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ACT THE SECOND.
(a) he's up to snuff This is highly figurative. To snuff up is to scent. Guildenstern says,
he knows well enough 66 The game we're after : Zooks, he's up to snuff.” that is, he has got scent of the game we are in pursuit of. The metaphor, which is striking and apposite, is borrowed from the Chase.
WARBURTON. • Without having recourse to a far-fetched explanation, I choose to understand the passage in it's common acceptation : The game we're after means. nothing more than the trick by which we are en
deavouring to worm from him his secret; but which, as he is up to snuff, i. e, as he is a knowing one, he will, assuredly, render inefficacious.
(6) Recitative, (accompanied) and Duett. This, and all that follows to the end of the scene, is, in almost all the old copies, (for what reason I know not) omitted. By restoring it, I remove the languor under which, for want of a pathetic love. scene, the play has, hitherto, laboured.
(c) that's all gammon. . It is probable that the author intended game, man ! By game may be understood fudge, or blarney. When we recollect that many of our author's plays were taken down in writing during the performance, and consider that the copyists may have been misled by the indistinct articulation of the actors, the error may be easily accounted for.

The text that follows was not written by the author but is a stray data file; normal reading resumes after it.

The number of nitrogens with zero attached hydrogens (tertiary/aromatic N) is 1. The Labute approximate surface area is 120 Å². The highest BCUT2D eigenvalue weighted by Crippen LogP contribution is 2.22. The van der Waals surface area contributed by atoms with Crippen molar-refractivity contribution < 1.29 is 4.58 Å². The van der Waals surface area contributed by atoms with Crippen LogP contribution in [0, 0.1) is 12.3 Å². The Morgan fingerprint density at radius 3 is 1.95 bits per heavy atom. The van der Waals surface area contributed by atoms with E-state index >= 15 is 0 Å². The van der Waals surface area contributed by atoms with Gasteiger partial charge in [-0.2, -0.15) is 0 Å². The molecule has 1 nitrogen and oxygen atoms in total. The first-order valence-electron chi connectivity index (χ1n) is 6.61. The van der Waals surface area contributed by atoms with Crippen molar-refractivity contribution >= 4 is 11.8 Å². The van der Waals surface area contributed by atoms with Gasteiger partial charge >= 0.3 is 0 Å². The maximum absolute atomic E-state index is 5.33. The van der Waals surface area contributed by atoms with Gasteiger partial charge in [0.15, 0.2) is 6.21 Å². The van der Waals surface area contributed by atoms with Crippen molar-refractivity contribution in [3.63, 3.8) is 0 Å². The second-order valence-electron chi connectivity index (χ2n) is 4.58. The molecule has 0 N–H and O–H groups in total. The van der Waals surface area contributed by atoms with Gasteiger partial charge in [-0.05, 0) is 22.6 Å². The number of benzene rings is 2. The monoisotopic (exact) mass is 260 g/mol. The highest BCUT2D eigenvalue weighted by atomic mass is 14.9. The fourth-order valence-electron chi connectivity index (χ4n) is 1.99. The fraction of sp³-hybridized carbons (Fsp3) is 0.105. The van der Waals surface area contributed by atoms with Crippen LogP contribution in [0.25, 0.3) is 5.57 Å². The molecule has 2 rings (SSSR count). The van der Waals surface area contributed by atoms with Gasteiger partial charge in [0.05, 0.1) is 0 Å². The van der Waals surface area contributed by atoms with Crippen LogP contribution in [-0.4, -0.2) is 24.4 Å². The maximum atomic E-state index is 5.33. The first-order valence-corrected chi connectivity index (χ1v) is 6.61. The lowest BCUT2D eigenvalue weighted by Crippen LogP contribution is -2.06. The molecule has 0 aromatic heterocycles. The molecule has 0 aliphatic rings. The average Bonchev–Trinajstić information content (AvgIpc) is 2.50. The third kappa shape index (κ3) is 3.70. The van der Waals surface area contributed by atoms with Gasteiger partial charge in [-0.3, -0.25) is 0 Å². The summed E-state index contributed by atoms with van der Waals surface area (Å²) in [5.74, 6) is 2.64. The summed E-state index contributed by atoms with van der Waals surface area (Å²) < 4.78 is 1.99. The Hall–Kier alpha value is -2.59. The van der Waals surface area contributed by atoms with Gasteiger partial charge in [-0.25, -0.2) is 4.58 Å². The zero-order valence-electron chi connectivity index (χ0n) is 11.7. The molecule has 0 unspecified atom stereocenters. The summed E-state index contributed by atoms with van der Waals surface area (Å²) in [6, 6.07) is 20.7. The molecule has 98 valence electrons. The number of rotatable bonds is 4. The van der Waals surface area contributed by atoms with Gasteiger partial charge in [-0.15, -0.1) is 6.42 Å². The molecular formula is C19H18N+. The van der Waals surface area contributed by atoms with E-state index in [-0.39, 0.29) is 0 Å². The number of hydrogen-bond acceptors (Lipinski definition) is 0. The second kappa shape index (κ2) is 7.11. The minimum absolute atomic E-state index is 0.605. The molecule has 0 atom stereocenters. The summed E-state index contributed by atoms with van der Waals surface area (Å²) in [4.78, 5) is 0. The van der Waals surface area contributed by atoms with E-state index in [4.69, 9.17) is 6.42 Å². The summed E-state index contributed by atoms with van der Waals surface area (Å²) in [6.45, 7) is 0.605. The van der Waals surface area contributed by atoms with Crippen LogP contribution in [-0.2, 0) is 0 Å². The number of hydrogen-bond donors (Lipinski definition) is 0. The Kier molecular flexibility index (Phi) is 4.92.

POPE. The passage, as it stands, is correct; and, to me, appears perfectly intelligible: that's all gammon, is equivalent to that's all my eye.
Mr. Pope, not readily understanding the passage, seems willing to plunge it still deeper into unintelligi. bility : like him who, deprived of the organs of vision, excludes the light from his chamber, and immerses it in impenetrable tenebrosity, in order that his visitors may partake of, and be involved in, that obscurity, under which he himself is doomed to suffer.
(d) row. A breeze; a kick-up.
I find this word used, in the same sense in an old ballad (which, no doubt, was within our author's · knowledge) called Molle in ye Wadde. bl. let. 1564:
66 Molle in ye Wadde and I felle outte,
(e) Jump oʻer a broomstick. We might, with more propriety, read mop-stick ;
but as I do not approve of alterations unsupported by authority, or of emendations, captious or arbitrary, I leave the text as I found it.
JOHNSON. Broomstick is certainly right. The allusion is to an ancient custom noticed in Quiz'em's Chronicles, printed by Stephen Typpe, at the Sign of the Catte and Fiddelle, London, 1598. bl. let. and entered in the hooks of the Stationers Compåny, November 1598.
" And ye Bryde and ye Brydegroome, not " handyely fyndeing a Parson, and being in grievous " haste to bee wed; they did take a Broome-stycke, 16 and they did jumpe from one syde of ye Broome. « " stycke over to ye other syde thereof; and haveing 66 so done, they did thinke them lawfulle Man and 66 Wyffe.”